As to Baltic/Slavic differences…sure. I don’t know enough about the relative definitions to worry about it! But I guess a Jafar-esque hand-rubbing evil-doer thirsting after power is better situated in a fictional clime — no-one would believe that sort of thing could exist in real life, right? 🙂
I was wondering how you would find this. The reason is I recall loving it when I read it as a 9 or 10 year old, and my awareness that what would have appealed to me back then might not hold a lot of attraction to me four decades later. So I’m gratified to hear it still presents some reading pleasure from a grown up perspective.
As for the setting, I just thought at the time it felt like a Zenda/Ruritania variant – so north to middle Europe, kind of.
It’s so hokey I expected it to start cokey-ing at any minute, but that doesn’t mean there’s nothing to enjoy. Arthur clearly has the confidence to simply run with an outlandish scenario now — compare this to Green Ghost, which starts out similarly unlikely and then reins it in suddenly, like the audience won’t be able to cope with too much weirdness — and is perceptive in his use of the foreign and the familiar, and then runs around having a gleeful ol’ time.
I’m hoping this is continued when Lynds, Carey and others get their hand son the boys, but that obviously remains to be seen. SO long as they’re willing to continue with Arthur’s rule-pushing fun, I think it could be a great phase of this series that we’re about to enter. Time will tell…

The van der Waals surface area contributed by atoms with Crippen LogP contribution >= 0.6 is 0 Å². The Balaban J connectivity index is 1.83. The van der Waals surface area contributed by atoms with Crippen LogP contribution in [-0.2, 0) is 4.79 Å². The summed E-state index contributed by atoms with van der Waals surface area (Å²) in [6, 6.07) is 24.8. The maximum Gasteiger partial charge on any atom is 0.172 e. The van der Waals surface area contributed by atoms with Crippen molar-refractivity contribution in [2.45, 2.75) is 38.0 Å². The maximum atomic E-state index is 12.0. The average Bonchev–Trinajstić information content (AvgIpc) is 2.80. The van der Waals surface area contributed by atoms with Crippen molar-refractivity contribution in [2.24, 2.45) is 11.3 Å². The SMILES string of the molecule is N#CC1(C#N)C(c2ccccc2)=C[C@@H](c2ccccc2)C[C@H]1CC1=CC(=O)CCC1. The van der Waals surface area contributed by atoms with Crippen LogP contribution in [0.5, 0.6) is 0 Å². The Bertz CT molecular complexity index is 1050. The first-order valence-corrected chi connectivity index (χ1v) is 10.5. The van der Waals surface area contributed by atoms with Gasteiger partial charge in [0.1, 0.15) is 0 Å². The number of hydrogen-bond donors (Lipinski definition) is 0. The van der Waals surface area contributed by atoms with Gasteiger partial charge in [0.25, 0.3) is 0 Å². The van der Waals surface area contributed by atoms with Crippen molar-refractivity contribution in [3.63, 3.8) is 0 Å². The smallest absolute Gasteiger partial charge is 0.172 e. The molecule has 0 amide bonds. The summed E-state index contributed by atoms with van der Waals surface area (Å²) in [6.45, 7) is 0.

It really is too bad that Arthur couldn’t carry on – he had a great affinity for these characters and what puzzles and adventures he could provide for them. That’s not to say that Arden/Lynds didn’t do a lot of great stuff as well, and Carey too pulled out some great books from time to time. Just that it’s sad that Arthur didn’t get the chance to go on for a while longer at least.
I have another post on Arthur coming this Tuesday, and I’ve been doing some research on his output for that…holy hell, the man wrote a lot! He died despairingly young, but left quite the body of work behind him — and, with T3I, created something that these occasional reviews of mine have made me realise touched a huge number of lives and had a phenomenal effect on a lot of people.
That he didn’t get to continue the series does seem to be a phenomenal shame, because these last couple in particular really feel like an author hitting their stride. Of course, not to pre-dismiss what Lynds, Carey, and the others did, but I’m with you in feeling a little bittersweet over the quality of these stories when they really land.
In fairness there was a mystery aspect with the hidden spider jewel. That was not that hard to guess. And would not have been a mystery if not for the amnesia gimmick you mentioned.